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Monday, February 14, 2000

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11-member Constitution review panel announced
The Government today announced the setting up of a 11-member Constitution review Commission to be chaired by Mr. Justice M. N. Venkatachalaiah. The Commission is expected to give its report `within a year' and suggest changes, if any, within the framework of parliamentary democracy.

Accord with PM; RSS backs off
The Central Government will not revise the conduct rules for Government servants which forbid them from becoming members of or participating in the activities of the Rashtriya Swayamsewak Sangh.

 Advani promises 'violence-free' polls
The Union Home Minister, Mr. L. K. Advani, today took serious exception to the `widespread' violence that killed several security men in Bihar during the first-phase of election on Saturday. Mr. Advani assured that steps would be taken to ensure that the remaining phases were ``violence-free.''

Central team reviews J & K situation
The law and order situation in Jammu and Kashmir was reviewed at a high- level meeting between a Central team and the State administration here today. The meeting decided that the militants be dealt with greater firmness to frustrate their designs.

Pie on his face
The outgoing chief of the IMF, Mr. Michel Camdessus, was hit on the face with a cream pie by an American anti-free trade activist at the UNCTAD meet here today.

Osama in Jalalabad?
Saudi dissident Osama bin Laden appeared in Afghanistan' eastern town of Jalalabad, the private news agency, NNI, has said, quoting media reports. He ``will stay in the eastern zone for a short time to carry out important tasks.''

Maran for globalisation with 'safeguards'
The Union Minister of Commerce and Industry, Mr. Murasoli Maran, today called for globalisation with ``safeguards'' and cautioned the international community against creating a new ``networking behemoth'' involving the World Bank ,the International Monetary Fund and the World Trade Organisation.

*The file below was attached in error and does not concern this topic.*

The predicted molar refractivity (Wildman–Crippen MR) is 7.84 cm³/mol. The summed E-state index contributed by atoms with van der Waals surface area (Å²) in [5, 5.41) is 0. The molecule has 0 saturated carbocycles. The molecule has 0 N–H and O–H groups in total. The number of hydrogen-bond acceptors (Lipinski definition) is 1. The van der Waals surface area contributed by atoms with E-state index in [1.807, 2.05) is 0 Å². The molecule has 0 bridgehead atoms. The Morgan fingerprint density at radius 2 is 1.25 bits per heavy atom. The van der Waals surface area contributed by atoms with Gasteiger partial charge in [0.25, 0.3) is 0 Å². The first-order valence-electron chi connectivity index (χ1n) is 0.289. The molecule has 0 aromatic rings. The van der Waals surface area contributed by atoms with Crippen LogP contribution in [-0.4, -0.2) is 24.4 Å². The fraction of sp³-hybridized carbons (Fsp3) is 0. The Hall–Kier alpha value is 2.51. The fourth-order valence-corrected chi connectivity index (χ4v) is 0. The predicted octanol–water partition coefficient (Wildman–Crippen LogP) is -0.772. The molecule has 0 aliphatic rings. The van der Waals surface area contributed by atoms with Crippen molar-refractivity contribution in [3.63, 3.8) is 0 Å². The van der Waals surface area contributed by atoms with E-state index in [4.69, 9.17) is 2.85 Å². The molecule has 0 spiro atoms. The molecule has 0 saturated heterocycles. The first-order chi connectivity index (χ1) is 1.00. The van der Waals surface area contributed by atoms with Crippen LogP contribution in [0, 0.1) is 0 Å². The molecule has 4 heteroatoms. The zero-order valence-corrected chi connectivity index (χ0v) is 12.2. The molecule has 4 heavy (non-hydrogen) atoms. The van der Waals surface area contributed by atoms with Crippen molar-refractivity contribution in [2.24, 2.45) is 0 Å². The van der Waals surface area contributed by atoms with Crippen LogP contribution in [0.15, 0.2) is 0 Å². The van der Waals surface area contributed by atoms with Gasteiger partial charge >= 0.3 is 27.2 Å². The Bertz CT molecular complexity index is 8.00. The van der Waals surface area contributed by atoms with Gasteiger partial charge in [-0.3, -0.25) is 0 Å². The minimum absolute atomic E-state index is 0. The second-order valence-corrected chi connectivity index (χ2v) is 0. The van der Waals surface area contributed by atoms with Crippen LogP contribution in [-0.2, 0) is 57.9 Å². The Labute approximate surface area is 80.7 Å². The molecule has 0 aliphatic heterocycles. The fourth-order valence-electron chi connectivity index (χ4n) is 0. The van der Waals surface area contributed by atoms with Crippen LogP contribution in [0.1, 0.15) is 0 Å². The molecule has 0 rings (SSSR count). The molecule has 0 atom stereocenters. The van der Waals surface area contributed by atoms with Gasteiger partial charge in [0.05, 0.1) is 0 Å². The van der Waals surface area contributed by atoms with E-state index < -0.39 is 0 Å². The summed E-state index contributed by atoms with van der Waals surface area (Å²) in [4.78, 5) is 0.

Kashmir not on agenda of U.N. session: Annan
The Kashmir question will not figure in the planned agenda of the prospective ``millennium session'' of the United Nations General Assembly, according to the U.N. Secretary- General, Mr. Kofi Annan. Affirming this in Bangkok today, Mr. Annan did not indicate, one way or other, whether the Kashmir issue will altogether be taken off the U.N. agenda.

India, Pak. lobbyists step up heat in U.S.
Although India has made it clear that whether the U.S. President, Mr. Bill Clinton, should visit Pakistan or not is a ``sovereign decision'' that should be taken by Washington; and Pakistan has made no bones of the fact that it does indeed wish (and hope for) Mr. Clinton to include the country in his South Asia programme, both New Delhi and Islamabad are engaged in a battle by employing ``a bevy of highly paid lobbyists,'' says The New York Times.

U.S. and India's French connection
As India prepares to receive the U.S. President, Mr. Bill Clinton, in a few weeks from now, the United States is clearly the flavour of the month in New Delhi.

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